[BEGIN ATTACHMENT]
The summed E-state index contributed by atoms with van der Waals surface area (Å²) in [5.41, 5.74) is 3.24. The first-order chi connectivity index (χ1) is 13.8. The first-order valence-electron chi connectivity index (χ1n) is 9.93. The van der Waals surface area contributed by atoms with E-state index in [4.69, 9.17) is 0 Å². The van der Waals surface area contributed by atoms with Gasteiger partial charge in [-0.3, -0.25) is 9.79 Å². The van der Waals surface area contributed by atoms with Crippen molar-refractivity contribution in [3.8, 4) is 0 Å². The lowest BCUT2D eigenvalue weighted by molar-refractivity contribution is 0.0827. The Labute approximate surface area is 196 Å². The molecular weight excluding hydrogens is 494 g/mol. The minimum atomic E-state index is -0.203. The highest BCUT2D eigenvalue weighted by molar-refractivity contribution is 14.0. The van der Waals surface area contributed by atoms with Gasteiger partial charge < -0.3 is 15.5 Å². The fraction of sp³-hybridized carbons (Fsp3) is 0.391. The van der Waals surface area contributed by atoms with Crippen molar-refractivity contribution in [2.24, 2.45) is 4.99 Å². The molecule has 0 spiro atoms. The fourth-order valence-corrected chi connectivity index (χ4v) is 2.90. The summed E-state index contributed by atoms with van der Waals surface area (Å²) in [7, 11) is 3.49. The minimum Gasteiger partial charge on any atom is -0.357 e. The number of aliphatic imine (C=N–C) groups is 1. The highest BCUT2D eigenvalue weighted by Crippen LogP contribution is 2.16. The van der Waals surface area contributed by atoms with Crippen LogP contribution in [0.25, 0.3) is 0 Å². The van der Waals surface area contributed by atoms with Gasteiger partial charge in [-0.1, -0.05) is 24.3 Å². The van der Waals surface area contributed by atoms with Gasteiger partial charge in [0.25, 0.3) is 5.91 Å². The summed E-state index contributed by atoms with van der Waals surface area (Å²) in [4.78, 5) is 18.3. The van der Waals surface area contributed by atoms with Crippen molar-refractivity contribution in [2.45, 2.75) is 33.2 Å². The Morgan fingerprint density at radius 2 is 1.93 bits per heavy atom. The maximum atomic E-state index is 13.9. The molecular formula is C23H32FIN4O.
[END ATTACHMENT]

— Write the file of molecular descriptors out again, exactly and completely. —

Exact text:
The summed E-state index contributed by atoms with van der Waals surface area (Å²) in [5.41, 5.74) is 3.24. The first-order chi connectivity index (χ1) is 13.8. The first-order valence-electron chi connectivity index (χ1n) is 9.93. The van der Waals surface area contributed by atoms with E-state index in [4.69, 9.17) is 0 Å². The van der Waals surface area contributed by atoms with Gasteiger partial charge in [-0.3, -0.25) is 9.79 Å². The van der Waals surface area contributed by atoms with Crippen molar-refractivity contribution in [3.8, 4) is 0 Å². The lowest BCUT2D eigenvalue weighted by molar-refractivity contribution is 0.0827. The Labute approximate surface area is 196 Å². The molecular weight excluding hydrogens is 494 g/mol. The minimum atomic E-state index is -0.203. The highest BCUT2D eigenvalue weighted by molar-refractivity contribution is 14.0. The van der Waals surface area contributed by atoms with Gasteiger partial charge < -0.3 is 15.5 Å². The fraction of sp³-hybridized carbons (Fsp3) is 0.391. The van der Waals surface area contributed by atoms with Crippen molar-refractivity contribution in [2.24, 2.45) is 4.99 Å². The molecule has 0 spiro atoms. The fourth-order valence-corrected chi connectivity index (χ4v) is 2.90. The summed E-state index contributed by atoms with van der Waals surface area (Å²) in [7, 11) is 3.49. The minimum Gasteiger partial charge on any atom is -0.357 e. The number of aliphatic imine (C=N–C) groups is 1. The highest BCUT2D eigenvalue weighted by Crippen LogP contribution is 2.16. The van der Waals surface area contributed by atoms with Crippen LogP contribution in [0.25, 0.3) is 0 Å². The van der Waals surface area contributed by atoms with Gasteiger partial charge in [-0.1, -0.05) is 24.3 Å². The van der Waals surface area contributed by atoms with Gasteiger partial charge in [0.25, 0.3) is 5.91 Å². The summed E-state index contributed by atoms with van der Waals surface area (Å²) in [4.78, 5) is 18.3. The van der Waals surface area contributed by atoms with Crippen molar-refractivity contribution in [2.45, 2.75) is 33.2 Å². The Morgan fingerprint density at radius 2 is 1.93 bits per heavy atom. The maximum atomic E-state index is 13.9. The molecular formula is C23H32FIN4O.